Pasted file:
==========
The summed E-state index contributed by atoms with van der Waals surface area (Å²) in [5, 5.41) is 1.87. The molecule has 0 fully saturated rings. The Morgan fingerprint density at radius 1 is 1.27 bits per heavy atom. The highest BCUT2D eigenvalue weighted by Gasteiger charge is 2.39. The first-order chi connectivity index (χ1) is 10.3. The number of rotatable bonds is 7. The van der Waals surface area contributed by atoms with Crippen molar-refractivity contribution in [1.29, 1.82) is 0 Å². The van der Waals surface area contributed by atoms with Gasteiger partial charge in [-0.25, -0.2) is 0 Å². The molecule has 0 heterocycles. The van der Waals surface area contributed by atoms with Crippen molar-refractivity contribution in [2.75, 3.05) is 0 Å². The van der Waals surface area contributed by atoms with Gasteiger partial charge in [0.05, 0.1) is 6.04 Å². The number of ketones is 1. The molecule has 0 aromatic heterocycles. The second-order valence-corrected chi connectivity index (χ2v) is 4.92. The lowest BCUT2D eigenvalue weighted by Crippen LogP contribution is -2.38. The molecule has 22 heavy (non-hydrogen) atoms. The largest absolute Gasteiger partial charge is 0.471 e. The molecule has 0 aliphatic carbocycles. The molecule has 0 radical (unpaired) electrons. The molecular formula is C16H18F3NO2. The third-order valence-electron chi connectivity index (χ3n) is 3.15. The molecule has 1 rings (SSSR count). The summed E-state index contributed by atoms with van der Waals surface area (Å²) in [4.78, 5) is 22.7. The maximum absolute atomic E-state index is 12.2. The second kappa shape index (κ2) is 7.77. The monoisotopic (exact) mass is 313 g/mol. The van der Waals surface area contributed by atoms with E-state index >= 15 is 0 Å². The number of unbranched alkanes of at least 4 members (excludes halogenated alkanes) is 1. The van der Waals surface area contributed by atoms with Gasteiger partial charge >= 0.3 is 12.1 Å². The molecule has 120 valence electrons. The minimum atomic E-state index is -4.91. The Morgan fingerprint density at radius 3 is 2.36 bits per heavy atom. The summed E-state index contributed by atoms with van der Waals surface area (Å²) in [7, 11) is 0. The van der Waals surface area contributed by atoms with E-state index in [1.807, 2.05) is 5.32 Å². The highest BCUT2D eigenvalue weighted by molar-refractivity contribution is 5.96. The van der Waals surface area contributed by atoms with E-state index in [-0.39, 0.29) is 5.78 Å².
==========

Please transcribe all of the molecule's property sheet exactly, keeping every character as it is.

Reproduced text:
The summed E-state index contributed by atoms with van der Waals surface area (Å²) in [5, 5.41) is 1.87. The molecule has 0 fully saturated rings. The Morgan fingerprint density at radius 1 is 1.27 bits per heavy atom. The highest BCUT2D eigenvalue weighted by Gasteiger charge is 2.39. The first-order chi connectivity index (χ1) is 10.3. The number of rotatable bonds is 7. The van der Waals surface area contributed by atoms with Crippen molar-refractivity contribution in [1.29, 1.82) is 0 Å². The van der Waals surface area contributed by atoms with Gasteiger partial charge in [-0.25, -0.2) is 0 Å². The molecule has 0 heterocycles. The van der Waals surface area contributed by atoms with Crippen molar-refractivity contribution in [2.75, 3.05) is 0 Å². The van der Waals surface area contributed by atoms with Gasteiger partial charge in [0.05, 0.1) is 6.04 Å². The number of ketones is 1. The molecule has 0 aromatic heterocycles. The second-order valence-corrected chi connectivity index (χ2v) is 4.92. The lowest BCUT2D eigenvalue weighted by Crippen LogP contribution is -2.38. The molecule has 22 heavy (non-hydrogen) atoms. The largest absolute Gasteiger partial charge is 0.471 e. The molecule has 0 aliphatic carbocycles. The molecule has 0 radical (unpaired) electrons. The molecular formula is C16H18F3NO2. The third-order valence-electron chi connectivity index (χ3n) is 3.15. The molecule has 1 rings (SSSR count). The summed E-state index contributed by atoms with van der Waals surface area (Å²) in [4.78, 5) is 22.7. The maximum absolute atomic E-state index is 12.2. The second kappa shape index (κ2) is 7.77. The monoisotopic (exact) mass is 313 g/mol. The van der Waals surface area contributed by atoms with E-state index >= 15 is 0 Å². The number of unbranched alkanes of at least 4 members (excludes halogenated alkanes) is 1. The van der Waals surface area contributed by atoms with Gasteiger partial charge >= 0.3 is 12.1 Å². The molecule has 120 valence electrons. The minimum atomic E-state index is -4.91. The Morgan fingerprint density at radius 3 is 2.36 bits per heavy atom. The summed E-state index contributed by atoms with van der Waals surface area (Å²) in [7, 11) is 0. The van der Waals surface area contributed by atoms with E-state index in [1.807, 2.05) is 5.32 Å². The highest BCUT2D eigenvalue weighted by molar-refractivity contribution is 5.96. The van der Waals surface area contributed by atoms with E-state index in [-0.39, 0.29) is 5.78 Å².